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Performance groups explore the metaverse with Micheal Veal

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The Performance Studies Working Group hosted the continuation of the Fall 2022 series on “History and Future of the Metaverse by Michael Veal,” the first PSWG event since the beginning of the COVID-19 pandemic.

Veal — Henry L. and Ruth G. Moses Professor of Music, African American Studies, and American Studies — He specializes in ethnomusicology, or the study of the music of different cultures. His October 31st talk centered around his latest book, Wait until Tomorrow: The Music of John Coltrane and Miles Davis Re-Assessed in the Digital Age, due for release in 2023. rice field..

T.PSWG is a space where scholars and artists share their work with Yale University’s interdisciplinary students and faculty. The PSWG is part of Yale University’s Performance Studies Initiative. Each year the PSWG focuses on a different theme. with curator Andy Berry Tavia Nyong’o, Faculty Convenor of PSWG this semester, chose “Metaverse” as the theme for the Fall 2022 series.

“We were inspired to explore this subject by Mark Zuckerberg’s rebranding of Facebook to Meta, the ‘social metaverse company,’” said Berry. “[Taking] Major advances in virtual and augmented reality technology, and a new mainstream interest in digital and virtual possibilities in the aftermath of pandemic lockdowns…as a point of inspiration, how technology is changing performance , and I wanted to spend some time thinking about how that is changing. Already involved in performance.

Jokingly describing his work as “a work of music, history and music theory masquerading as a work of science fiction,” Veal opened with two examples of distortion.

First, he discusses John Coltrane’s free meter music as a departure from traditional jazz. Second, he introduced the Miles Davis quintet in the late 1960s. This is known as the “Lost Quintet”. As a result, all extant recordings are unofficial tapes of low fidelity quality. Veal played excerpts from unofficial recordings by John Coltrane and Charlie Parker as examples of distorted sounds.

Veal professed the need for a new language to understand and analyze this distorted music, whether due to low fidelity sound or free meter. Veal explained that there are two ways he creates this new artistic language: from the inside and from the outside.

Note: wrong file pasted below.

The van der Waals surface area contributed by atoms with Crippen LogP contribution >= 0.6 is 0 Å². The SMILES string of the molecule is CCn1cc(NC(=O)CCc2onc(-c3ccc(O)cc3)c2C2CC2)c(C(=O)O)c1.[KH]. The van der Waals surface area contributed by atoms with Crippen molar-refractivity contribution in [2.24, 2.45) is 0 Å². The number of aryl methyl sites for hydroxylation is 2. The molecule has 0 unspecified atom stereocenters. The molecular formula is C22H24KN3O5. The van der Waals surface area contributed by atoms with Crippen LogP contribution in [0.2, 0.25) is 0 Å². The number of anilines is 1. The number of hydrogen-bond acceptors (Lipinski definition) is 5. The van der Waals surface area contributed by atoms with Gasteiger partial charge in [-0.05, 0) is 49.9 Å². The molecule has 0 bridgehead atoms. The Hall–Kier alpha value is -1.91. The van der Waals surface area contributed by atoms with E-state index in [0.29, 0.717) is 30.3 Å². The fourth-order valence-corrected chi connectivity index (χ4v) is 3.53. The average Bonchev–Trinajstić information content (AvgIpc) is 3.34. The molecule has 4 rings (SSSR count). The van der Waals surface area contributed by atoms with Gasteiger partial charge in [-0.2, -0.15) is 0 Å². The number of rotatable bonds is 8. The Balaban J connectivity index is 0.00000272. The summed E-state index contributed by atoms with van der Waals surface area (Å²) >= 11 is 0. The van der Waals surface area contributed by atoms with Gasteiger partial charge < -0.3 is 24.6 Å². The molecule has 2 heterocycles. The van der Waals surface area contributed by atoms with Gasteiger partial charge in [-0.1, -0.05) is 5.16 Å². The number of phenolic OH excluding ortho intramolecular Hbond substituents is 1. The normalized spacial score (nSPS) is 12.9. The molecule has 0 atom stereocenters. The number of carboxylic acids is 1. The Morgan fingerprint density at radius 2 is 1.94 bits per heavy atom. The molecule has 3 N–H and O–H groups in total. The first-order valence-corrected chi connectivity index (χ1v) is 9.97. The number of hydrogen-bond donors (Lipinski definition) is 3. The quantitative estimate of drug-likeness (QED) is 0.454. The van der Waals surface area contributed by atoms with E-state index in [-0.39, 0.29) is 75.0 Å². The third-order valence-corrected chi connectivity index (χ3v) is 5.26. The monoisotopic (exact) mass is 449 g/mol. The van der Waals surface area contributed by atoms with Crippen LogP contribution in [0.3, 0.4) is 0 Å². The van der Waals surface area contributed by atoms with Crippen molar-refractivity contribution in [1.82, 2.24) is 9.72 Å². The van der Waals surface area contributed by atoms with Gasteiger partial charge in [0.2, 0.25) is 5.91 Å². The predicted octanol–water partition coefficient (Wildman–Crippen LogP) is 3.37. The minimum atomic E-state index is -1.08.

“In other words, you can work according to the established rules of that particular artistic practice,” explained Veal. “Or you can go out and borrow the rules of another artistic medium or musical work, following the rules of literature, poetry, painting, sculpture, cinema, and so on.”

To illustrate the application of other mediums to music, Veal gave various examples of deconstructive architecture by well-known postmodern architects such as: Richard Roth and Pietro Belluschi Audiences observed a shift from architecture following the rectangular rules of modernism to experimental architecture deliberately ‘infused with a sense of change and movement’.

To relate the discussion of music to modern technology, Veal points out that the rise of music technology in the 1960s, from filters and equalizers to multitrack recorders, was a direct result of the trickle-down of military technology. increase.

In addition, modern technology, namely the Internet, has increased access to archival VHS tapes and recordings that were previously inaccessible to the average researcher, allowing the rediscovery of local language forms of film and photography. .

“There are archives that can only be accessed online, and things that were never accessible in the analog world,” says Veal. “The Internet, the Metaverse, will become an archive of material. Access to a ton of new material will provide new interpretations and analyses.”

The discovery of Miles Davis’ quintet recordings traces the music of the late 1960s to the concurrent space age, particularly Apollo 11, as “the musical sound of musicians evoking this new reality that humans can escape gravity.” In response, Veale came to interpret. Moon landing.

“always interesting Gabriel Marous ’26, who attended the event, said: “I don’t know if I have to agree with all the points and the logic, but the idea that combining seemingly disparate things, such as jazz and photography, can be productive, is an important part of any artistic generation, and my own. It helps art.”

When asked after the lecture whether technology had popularized certain types of low-quality music, Veale replied that different kinds of music simply played different roles in society, calling it elitist. We have started a discussion that approves the deconstruction of the traditional view of art.

“Art can be created in people’s basements,” said Veal. It’s a matter of how you flip the switch of perception and treat it as art… Art is just a stepping stone to the aesthetic experience of the world as a whole. ”

The PSWG will hold its next talk on November 14th in Humanities Square Room 136.

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